“Like so many students in IPS, Dorene has had to overcome the challenges of learning in a non-native language,” Cesar Roman said in a statement. “She’s faced the struggles that go along with being from an immigrant family and having to assimilate into a culture, all while trying to take full advantage of her educational opportunities.”

Hoops could not immediately be reached for comment. When she interviewed for the seat last week, Hoops said her work advocating for her son, who has special needs, has increased her commitment in ensuring that every child has access to a good school.

“I really am passionate about ensuring that all children of all backgrounds and abilities have the educational experience that they need in order to make the choices that they want to make in the future,” she told the board.

One of the other candidates vying for the seat was Michael Brown, a 16-year veteran of the board who lost his seat to Echols in 2014. Board member Gayle Cosby, who did not run for reelection, said she voted for Brown because of his experience on the board.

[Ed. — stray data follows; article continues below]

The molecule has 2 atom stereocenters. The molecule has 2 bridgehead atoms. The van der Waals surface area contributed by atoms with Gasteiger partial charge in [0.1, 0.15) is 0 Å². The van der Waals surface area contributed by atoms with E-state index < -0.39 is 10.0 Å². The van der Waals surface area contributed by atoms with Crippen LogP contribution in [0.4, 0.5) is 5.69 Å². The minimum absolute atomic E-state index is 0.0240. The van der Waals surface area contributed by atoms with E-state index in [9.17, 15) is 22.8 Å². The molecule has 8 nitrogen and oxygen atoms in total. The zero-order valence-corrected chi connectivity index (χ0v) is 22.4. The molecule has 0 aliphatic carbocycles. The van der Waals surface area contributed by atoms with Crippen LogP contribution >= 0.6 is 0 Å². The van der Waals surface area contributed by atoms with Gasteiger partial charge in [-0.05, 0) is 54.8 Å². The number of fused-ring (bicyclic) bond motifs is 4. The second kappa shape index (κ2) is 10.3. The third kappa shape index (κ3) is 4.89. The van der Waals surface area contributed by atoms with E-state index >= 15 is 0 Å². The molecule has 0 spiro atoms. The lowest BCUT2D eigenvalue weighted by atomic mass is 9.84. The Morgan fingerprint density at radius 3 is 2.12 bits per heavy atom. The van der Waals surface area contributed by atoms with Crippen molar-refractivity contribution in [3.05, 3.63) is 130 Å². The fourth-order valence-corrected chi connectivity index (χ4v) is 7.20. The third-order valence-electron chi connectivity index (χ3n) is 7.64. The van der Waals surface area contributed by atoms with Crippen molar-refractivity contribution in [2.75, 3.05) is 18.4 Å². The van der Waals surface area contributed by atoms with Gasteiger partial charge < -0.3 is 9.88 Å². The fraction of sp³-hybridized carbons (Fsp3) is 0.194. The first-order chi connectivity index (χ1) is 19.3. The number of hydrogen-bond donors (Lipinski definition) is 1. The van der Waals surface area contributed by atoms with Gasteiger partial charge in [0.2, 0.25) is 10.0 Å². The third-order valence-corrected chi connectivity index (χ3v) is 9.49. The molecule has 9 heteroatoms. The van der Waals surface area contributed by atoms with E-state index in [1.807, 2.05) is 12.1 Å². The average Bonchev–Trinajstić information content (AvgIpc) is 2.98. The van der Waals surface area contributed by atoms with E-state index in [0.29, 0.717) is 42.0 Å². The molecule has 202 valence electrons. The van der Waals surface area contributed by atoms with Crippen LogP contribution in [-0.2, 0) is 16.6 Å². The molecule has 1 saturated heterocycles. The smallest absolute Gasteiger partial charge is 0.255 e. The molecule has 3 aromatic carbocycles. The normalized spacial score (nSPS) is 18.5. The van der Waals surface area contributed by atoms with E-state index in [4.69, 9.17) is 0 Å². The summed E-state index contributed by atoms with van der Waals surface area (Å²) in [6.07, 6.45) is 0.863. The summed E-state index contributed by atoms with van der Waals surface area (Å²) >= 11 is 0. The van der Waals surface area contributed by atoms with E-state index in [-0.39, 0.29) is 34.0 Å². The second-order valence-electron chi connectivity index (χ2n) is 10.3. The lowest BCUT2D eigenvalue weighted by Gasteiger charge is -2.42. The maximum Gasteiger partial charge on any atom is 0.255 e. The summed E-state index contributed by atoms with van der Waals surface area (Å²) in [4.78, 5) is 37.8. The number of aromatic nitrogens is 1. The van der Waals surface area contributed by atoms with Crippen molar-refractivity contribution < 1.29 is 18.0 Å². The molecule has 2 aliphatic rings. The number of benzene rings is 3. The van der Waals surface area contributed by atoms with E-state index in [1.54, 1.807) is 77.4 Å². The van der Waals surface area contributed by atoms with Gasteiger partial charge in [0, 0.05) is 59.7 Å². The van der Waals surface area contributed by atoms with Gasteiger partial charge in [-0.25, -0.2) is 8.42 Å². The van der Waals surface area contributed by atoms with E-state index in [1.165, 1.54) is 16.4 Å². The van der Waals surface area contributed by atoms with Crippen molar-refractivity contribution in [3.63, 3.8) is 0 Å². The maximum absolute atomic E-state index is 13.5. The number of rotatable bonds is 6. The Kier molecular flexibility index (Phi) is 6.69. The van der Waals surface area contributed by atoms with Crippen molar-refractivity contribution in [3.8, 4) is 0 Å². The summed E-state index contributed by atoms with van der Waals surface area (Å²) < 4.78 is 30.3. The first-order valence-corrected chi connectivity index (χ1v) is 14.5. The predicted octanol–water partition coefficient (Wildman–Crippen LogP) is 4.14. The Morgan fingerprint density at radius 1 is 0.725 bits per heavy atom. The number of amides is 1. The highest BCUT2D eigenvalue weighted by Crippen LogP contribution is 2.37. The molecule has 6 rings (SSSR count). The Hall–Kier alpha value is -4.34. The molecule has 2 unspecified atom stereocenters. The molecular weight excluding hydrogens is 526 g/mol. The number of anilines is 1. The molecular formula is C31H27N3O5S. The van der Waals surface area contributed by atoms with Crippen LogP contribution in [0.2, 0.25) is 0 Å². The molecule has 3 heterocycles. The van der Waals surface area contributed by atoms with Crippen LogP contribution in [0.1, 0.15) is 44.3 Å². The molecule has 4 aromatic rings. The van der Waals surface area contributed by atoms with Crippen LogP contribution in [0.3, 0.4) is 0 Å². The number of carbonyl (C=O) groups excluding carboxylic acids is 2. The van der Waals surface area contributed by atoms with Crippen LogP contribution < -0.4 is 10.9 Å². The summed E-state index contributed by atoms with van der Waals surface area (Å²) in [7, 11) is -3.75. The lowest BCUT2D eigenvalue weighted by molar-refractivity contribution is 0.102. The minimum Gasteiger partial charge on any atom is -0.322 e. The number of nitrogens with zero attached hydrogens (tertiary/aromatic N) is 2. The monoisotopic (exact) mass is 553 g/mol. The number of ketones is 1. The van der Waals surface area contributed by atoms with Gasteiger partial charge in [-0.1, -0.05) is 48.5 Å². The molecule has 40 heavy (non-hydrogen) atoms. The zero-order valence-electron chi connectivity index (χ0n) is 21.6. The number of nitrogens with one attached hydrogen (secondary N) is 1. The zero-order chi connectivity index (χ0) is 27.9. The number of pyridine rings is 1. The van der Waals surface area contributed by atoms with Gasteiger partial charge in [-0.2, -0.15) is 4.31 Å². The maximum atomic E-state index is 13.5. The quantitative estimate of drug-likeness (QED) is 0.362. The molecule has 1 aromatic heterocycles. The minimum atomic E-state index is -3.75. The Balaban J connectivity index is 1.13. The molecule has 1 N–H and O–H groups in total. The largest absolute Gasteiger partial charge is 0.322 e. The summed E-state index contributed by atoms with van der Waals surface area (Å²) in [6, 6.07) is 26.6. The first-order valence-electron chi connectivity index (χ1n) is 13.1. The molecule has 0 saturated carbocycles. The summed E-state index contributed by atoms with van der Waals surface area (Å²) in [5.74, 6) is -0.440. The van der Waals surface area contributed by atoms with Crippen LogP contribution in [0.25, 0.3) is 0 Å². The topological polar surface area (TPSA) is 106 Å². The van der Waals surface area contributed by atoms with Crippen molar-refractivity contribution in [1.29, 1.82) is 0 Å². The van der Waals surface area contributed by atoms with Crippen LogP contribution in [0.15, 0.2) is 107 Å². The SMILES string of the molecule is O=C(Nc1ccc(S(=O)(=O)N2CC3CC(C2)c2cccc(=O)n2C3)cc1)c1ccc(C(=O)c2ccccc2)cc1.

Echols, who was not up for reelection until 2018, told Chalkbeat just hours ahead of the November election that she planned to resign. Cosby said that Echols should have resigned earlier in the year so the position could appear on the ballot.

“I believe that had that seat been elected in an election that Mike Brown would’ve been a clear choice,” she said. “He, in my opinion, was a clear choice based on his many years of experience to the board.”

Michael O’Connor, who was chosen last year to fill a school board seat midterm, said there is a steep learning curve for board members who are appointed rather than elected.